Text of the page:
Early on in the pandemic, when we were still processing and trying to adapt to the extreme changes to daily life, juggling inconsistent work-from-home schedules with indefinitely closed schools and daycares, and wondering just how long this new reality could possibly last, my then two-year-old was starting to realize something was up. His world had shrunk quickly to just Mom and Dad and whatever engagement could be found within the four walls of our house. One day, after staying home yet again and missing his friends, he looked at us and simply stated the obvious: “There’s nothing to do.” Not even a month into lockdown, we’d run out of ideas. Things weren’t looking good. Fast forward to today: we made it “through,” somehow, while also still being in it. As this issue goes to press, vaccines are here; schools are reopening; people are still dying from COVID-19; the police officer who killed George Floyd is on trial; and Daunte Wright and Adam Toledo are dead, also at the hands of police. My feelings are a mix of deep gratitude, concern, grief, and anger.
How do we move forward, as individuals and collectively, in this new world shaped by a deadly pandemic, significant economic consequences, exacerbated social inequalities, worsening climate change, and ongoing racial injustice? For the eighth annual Student Voices Project, we asked Quaker-affiliated students: what can we learn from all of this?
The Quaker belief in continuing revelation maintains that God’s truth continues to be revealed to us every day—if only we’re paying attention, waiting expectantly to see it. The stories shared by this year’s honorees are an evolving truth of where we’ve been and where we’re headed. 2020 was hard, but it wasn’t all bad. In particular the crucial role of family relationships during this time was frequently highlighted: despite moments of annoyance and frustration while stuck in lockdown, teenagers expressed warm gratitude for their parents, siblings, and grandparents. New hobbies were explored and nurtured, from cooking and baking to gardening and hiking. Connections to faith communities were redefined and often strengthened. Following his cooler-than-expected virtual bar mitzvah, seventh-grader Chance Biehn observed this truth: “all the churches, meetinghouses, and temples are not just places—they’re people coming together.”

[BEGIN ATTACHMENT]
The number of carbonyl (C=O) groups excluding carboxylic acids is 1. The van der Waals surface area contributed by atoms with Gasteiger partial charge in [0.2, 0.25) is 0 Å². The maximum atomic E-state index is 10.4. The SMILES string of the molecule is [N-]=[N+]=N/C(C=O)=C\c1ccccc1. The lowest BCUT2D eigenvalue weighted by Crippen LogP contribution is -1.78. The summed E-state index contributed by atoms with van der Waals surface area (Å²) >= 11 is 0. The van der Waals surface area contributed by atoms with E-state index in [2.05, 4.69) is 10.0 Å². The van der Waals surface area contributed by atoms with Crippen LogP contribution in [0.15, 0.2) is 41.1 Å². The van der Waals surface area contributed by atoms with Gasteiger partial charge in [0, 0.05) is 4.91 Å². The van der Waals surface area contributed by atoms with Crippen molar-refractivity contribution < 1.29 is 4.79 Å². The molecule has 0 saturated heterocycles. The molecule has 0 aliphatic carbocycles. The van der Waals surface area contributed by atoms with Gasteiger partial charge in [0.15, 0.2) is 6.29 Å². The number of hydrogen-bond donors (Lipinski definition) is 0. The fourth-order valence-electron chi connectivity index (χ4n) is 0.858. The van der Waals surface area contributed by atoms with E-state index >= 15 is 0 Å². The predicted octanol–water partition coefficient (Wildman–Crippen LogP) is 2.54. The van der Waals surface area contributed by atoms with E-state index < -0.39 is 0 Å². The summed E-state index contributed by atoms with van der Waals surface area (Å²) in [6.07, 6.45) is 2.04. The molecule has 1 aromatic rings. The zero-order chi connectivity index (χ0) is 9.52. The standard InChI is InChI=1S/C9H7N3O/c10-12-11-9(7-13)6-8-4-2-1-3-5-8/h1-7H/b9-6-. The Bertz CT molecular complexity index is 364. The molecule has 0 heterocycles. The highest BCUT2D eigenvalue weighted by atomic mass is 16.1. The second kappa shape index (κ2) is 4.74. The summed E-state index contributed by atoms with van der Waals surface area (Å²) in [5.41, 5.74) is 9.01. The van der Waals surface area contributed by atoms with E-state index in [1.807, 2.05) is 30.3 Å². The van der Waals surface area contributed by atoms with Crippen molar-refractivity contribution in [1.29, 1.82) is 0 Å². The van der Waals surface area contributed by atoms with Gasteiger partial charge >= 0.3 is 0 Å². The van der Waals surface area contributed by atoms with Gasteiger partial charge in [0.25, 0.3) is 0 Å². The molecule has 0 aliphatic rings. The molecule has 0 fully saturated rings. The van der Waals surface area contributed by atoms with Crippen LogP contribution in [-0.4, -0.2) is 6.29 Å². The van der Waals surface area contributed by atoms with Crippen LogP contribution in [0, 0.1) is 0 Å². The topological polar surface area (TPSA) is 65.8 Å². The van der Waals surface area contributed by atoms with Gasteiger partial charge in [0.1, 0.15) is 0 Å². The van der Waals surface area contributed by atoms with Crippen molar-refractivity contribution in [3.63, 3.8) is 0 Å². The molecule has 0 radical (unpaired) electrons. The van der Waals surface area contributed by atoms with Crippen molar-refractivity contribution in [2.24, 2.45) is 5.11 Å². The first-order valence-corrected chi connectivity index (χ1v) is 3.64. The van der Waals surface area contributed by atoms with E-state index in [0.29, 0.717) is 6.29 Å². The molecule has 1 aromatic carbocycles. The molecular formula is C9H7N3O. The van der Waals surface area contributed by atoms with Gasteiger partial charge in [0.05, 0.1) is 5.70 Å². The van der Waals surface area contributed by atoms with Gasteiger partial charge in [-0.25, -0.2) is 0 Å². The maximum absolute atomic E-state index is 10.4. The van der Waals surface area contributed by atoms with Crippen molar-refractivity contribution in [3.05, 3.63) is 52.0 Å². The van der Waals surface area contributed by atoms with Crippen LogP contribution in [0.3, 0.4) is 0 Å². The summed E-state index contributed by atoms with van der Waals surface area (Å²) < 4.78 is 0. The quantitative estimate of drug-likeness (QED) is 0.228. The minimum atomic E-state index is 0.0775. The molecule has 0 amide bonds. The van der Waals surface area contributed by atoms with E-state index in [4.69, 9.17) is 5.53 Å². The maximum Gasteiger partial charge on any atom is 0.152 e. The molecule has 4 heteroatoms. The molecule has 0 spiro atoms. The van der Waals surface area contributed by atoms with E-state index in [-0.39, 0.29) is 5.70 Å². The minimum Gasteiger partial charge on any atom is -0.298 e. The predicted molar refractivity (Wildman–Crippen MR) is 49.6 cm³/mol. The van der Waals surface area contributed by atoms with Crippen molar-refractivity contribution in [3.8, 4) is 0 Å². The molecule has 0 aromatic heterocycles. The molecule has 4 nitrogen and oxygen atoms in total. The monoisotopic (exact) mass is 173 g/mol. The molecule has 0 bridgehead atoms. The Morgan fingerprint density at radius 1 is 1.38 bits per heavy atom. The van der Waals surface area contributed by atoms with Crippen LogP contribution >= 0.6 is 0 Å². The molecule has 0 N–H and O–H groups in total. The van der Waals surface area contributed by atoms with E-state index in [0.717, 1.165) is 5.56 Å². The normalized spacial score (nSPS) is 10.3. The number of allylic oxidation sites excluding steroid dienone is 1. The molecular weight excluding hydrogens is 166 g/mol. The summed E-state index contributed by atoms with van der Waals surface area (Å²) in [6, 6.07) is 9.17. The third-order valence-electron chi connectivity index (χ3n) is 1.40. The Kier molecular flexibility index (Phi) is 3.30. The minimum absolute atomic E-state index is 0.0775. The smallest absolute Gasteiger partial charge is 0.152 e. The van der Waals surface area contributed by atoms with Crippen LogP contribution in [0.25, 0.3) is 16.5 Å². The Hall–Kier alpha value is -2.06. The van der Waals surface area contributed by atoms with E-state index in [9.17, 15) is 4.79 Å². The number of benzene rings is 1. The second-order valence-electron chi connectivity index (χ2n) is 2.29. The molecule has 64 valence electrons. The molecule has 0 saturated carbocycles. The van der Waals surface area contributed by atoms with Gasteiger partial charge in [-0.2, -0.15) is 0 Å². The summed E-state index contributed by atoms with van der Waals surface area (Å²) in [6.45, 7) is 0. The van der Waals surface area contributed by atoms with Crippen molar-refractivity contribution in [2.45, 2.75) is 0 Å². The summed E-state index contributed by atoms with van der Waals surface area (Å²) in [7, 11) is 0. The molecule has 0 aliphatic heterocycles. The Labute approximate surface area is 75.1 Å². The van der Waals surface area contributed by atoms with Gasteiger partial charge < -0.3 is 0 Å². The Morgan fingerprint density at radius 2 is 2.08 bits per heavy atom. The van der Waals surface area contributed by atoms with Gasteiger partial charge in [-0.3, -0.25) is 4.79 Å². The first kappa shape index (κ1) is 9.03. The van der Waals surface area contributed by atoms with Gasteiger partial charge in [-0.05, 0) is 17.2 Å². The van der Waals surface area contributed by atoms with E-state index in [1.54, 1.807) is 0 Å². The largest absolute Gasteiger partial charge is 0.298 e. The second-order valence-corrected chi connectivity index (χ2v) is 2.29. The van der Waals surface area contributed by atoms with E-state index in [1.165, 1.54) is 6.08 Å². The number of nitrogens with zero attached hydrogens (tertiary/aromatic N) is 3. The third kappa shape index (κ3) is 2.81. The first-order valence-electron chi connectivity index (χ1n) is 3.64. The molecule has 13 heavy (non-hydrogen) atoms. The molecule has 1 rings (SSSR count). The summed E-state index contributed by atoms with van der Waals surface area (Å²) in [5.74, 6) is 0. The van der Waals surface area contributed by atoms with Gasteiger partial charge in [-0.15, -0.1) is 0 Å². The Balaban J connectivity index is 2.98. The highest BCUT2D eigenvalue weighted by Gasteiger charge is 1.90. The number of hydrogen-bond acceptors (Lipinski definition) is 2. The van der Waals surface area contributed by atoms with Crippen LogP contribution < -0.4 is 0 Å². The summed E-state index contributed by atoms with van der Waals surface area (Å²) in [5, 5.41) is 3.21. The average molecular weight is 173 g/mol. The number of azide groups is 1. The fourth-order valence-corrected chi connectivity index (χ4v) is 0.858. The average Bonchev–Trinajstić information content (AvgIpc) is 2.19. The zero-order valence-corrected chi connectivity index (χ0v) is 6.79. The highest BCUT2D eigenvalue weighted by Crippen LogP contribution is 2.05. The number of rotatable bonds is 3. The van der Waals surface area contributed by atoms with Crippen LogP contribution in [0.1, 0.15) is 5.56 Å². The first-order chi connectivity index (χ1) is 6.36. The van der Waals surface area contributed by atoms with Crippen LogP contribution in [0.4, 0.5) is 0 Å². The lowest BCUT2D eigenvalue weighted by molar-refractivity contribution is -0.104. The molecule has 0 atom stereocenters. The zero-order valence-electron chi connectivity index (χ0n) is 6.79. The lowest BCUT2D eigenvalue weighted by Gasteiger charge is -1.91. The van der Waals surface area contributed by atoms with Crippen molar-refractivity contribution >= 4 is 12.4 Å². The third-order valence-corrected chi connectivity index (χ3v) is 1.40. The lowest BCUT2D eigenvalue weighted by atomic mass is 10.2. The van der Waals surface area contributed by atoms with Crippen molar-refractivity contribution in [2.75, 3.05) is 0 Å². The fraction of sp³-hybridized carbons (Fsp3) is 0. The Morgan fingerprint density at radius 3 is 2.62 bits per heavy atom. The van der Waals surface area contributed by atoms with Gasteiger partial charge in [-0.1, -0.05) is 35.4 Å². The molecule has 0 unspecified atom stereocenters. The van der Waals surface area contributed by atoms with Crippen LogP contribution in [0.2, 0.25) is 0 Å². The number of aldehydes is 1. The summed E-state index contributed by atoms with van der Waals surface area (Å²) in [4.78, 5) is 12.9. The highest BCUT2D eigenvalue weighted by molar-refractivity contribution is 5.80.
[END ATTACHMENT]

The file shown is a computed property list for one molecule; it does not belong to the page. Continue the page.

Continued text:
This issue also explores the connections between generations. Friends have a rich tradition of eldering: the wisdom and experiences of both older and younger members can be lifted up and shared for the benefit of all. We present three perspectives on this theme starting on page 20, including the importance of intergenerational storytelling, how a thriving young Friends program is made, and what we can learn from the woman who mentored a young George Fox.
Readers may notice a fresh, new look for the print Journal this month. Our talented longtime designer, Alla Podolsky, led our staff and board in a thoughtful redesign process to give our 65-year-old publication an updated aesthetic, while also maintaining its distinct feel as a medium for Quaker thought and life today. We aimed for improved readability and accessibility coupled with clean typography and beautiful visuals. Let us know what you think!
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